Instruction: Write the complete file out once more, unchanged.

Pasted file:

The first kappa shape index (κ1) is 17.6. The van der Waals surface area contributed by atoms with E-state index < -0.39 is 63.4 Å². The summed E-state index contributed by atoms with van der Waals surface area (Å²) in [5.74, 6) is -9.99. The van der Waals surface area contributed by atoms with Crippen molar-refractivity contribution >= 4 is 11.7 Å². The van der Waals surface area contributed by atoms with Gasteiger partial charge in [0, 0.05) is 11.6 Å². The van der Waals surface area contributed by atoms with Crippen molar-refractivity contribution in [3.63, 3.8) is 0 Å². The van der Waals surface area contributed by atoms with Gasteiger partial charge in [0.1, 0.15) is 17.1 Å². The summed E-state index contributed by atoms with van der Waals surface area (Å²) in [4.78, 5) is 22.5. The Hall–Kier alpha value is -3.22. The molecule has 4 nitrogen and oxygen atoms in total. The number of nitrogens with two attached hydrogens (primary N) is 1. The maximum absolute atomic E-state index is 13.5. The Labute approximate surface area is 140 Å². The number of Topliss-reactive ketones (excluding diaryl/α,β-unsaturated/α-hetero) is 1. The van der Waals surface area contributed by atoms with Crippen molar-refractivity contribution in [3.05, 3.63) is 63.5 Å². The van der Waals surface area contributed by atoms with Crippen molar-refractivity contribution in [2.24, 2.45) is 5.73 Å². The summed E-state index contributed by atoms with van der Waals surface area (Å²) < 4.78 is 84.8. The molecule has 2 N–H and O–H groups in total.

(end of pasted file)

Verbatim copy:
The first kappa shape index (κ1) is 17.6. The van der Waals surface area contributed by atoms with E-state index < -0.39 is 63.4 Å². The summed E-state index contributed by atoms with van der Waals surface area (Å²) in [5.74, 6) is -9.99. The van der Waals surface area contributed by atoms with Crippen molar-refractivity contribution >= 4 is 11.7 Å². The van der Waals surface area contributed by atoms with Gasteiger partial charge in [0, 0.05) is 11.6 Å². The van der Waals surface area contributed by atoms with Crippen molar-refractivity contribution in [3.63, 3.8) is 0 Å². The van der Waals surface area contributed by atoms with Gasteiger partial charge in [0.1, 0.15) is 17.1 Å². The summed E-state index contributed by atoms with van der Waals surface area (Å²) in [4.78, 5) is 22.5. The Hall–Kier alpha value is -3.22. The molecule has 4 nitrogen and oxygen atoms in total. The number of nitrogens with two attached hydrogens (primary N) is 1. The maximum absolute atomic E-state index is 13.5. The Labute approximate surface area is 140 Å². The number of Topliss-reactive ketones (excluding diaryl/α,β-unsaturated/α-hetero) is 1. The van der Waals surface area contributed by atoms with Crippen molar-refractivity contribution in [3.05, 3.63) is 63.5 Å². The van der Waals surface area contributed by atoms with Crippen molar-refractivity contribution in [2.24, 2.45) is 5.73 Å². The summed E-state index contributed by atoms with van der Waals surface area (Å²) < 4.78 is 84.8. The molecule has 2 N–H and O–H groups in total.